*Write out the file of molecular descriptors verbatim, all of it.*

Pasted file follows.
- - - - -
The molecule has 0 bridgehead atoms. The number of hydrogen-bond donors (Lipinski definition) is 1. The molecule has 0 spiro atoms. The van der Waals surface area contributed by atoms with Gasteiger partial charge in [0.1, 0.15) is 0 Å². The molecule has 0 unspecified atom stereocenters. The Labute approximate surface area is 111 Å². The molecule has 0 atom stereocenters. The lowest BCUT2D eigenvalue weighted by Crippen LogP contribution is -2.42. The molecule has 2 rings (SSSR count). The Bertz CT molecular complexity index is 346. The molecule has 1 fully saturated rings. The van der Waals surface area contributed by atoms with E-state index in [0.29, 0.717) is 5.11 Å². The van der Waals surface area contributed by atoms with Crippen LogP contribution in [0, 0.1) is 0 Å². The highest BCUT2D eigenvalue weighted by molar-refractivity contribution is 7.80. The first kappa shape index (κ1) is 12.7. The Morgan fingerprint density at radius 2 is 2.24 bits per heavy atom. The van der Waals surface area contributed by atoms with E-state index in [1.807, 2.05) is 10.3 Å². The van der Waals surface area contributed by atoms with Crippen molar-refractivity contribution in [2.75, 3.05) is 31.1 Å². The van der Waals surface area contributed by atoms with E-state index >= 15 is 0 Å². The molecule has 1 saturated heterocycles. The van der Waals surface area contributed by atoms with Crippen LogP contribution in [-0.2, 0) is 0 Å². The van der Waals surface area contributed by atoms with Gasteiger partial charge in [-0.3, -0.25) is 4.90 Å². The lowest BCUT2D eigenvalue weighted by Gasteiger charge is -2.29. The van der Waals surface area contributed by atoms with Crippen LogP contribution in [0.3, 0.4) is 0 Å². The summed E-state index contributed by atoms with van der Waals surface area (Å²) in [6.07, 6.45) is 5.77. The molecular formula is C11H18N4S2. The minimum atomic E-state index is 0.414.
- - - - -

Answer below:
The molecule has 0 bridgehead atoms. The number of hydrogen-bond donors (Lipinski definition) is 1. The molecule has 0 spiro atoms. The van der Waals surface area contributed by atoms with Gasteiger partial charge in [0.1, 0.15) is 0 Å². The molecule has 0 unspecified atom stereocenters. The Labute approximate surface area is 111 Å². The molecule has 0 atom stereocenters. The lowest BCUT2D eigenvalue weighted by Crippen LogP contribution is -2.42. The molecule has 2 rings (SSSR count). The Bertz CT molecular complexity index is 346. The molecule has 1 fully saturated rings. The van der Waals surface area contributed by atoms with E-state index in [0.29, 0.717) is 5.11 Å². The van der Waals surface area contributed by atoms with Crippen LogP contribution in [0, 0.1) is 0 Å². The highest BCUT2D eigenvalue weighted by molar-refractivity contribution is 7.80. The first kappa shape index (κ1) is 12.7. The Morgan fingerprint density at radius 2 is 2.24 bits per heavy atom. The van der Waals surface area contributed by atoms with E-state index in [1.807, 2.05) is 10.3 Å². The van der Waals surface area contributed by atoms with Crippen molar-refractivity contribution in [2.75, 3.05) is 31.1 Å². The van der Waals surface area contributed by atoms with E-state index >= 15 is 0 Å². The molecule has 1 saturated heterocycles. The van der Waals surface area contributed by atoms with Crippen LogP contribution in [-0.2, 0) is 0 Å². The van der Waals surface area contributed by atoms with Gasteiger partial charge in [-0.3, -0.25) is 4.90 Å². The lowest BCUT2D eigenvalue weighted by Gasteiger charge is -2.29. The van der Waals surface area contributed by atoms with Crippen LogP contribution in [0.3, 0.4) is 0 Å². The summed E-state index contributed by atoms with van der Waals surface area (Å²) in [6.07, 6.45) is 5.77. The molecular formula is C11H18N4S2. The minimum atomic E-state index is 0.414.